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This recent addition to the numerous books on the same subject is a rather verbose compilation of known facts and theories together with some fancies, and what originality appears is not particularly good. It attempts to discuss the growth of young children from many angles. The first chapter is entitled "The Philosophy of the Family Life," and the subject is so temperamentally and inadequately handled that it reminds one of a late evening discussion of a group of sophomores in a woman's college. I quote from the second chapter on the "Family and Home as Backgrounds"; "Aquaintance with the anatomy of the opposite sex comes naturally and easily if boys and girls share the daily routine of living in infancy and up to four or five years of age." The fifth chapter, entitled "The Beginnings of Life," is a most remarkable compilation of important and unimportant facts gathered from medical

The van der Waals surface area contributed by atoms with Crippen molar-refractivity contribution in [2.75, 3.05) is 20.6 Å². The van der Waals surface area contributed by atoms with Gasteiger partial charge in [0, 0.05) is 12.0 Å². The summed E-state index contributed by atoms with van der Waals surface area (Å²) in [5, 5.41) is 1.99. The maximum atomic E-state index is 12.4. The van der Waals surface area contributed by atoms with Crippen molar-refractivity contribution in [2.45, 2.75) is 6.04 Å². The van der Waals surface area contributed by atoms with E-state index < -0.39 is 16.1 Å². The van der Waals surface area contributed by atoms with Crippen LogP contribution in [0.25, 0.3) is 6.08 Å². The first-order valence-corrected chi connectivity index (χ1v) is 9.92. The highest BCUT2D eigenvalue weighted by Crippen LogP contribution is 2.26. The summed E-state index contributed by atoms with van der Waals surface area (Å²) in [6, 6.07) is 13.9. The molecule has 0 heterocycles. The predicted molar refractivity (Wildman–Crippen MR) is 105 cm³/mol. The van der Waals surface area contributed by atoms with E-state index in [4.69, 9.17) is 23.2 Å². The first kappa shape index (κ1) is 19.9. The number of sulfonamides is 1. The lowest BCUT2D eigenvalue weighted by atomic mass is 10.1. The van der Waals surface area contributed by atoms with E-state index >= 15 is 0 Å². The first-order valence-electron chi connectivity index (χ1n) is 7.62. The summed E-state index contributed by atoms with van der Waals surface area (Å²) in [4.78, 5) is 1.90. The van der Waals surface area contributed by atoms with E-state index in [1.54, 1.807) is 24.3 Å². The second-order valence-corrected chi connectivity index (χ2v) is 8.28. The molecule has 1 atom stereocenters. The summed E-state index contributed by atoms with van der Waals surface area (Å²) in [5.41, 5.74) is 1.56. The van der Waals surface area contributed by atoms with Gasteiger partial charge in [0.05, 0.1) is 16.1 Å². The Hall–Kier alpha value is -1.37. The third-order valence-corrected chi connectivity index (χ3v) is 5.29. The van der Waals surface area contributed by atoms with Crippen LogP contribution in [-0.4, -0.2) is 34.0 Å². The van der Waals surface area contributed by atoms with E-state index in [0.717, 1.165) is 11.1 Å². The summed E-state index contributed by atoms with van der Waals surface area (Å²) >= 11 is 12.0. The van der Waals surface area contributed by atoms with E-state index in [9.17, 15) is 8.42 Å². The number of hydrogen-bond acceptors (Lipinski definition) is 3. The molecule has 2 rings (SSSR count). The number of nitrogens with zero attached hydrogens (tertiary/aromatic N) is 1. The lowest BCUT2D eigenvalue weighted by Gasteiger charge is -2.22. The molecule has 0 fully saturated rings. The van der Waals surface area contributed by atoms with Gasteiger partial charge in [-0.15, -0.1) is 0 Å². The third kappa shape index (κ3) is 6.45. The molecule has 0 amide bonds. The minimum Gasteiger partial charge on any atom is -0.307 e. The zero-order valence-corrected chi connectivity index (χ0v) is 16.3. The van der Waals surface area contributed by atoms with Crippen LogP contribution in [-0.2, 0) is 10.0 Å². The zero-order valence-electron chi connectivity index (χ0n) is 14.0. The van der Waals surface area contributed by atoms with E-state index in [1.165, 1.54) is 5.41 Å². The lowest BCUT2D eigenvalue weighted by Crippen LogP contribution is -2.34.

GROWTH AND DEVELOPMENT OF THE YOUNG CHILD. Am J Dis Child. 1931;41(3):741. doi:10.1001/archpedi.1931.01940090262019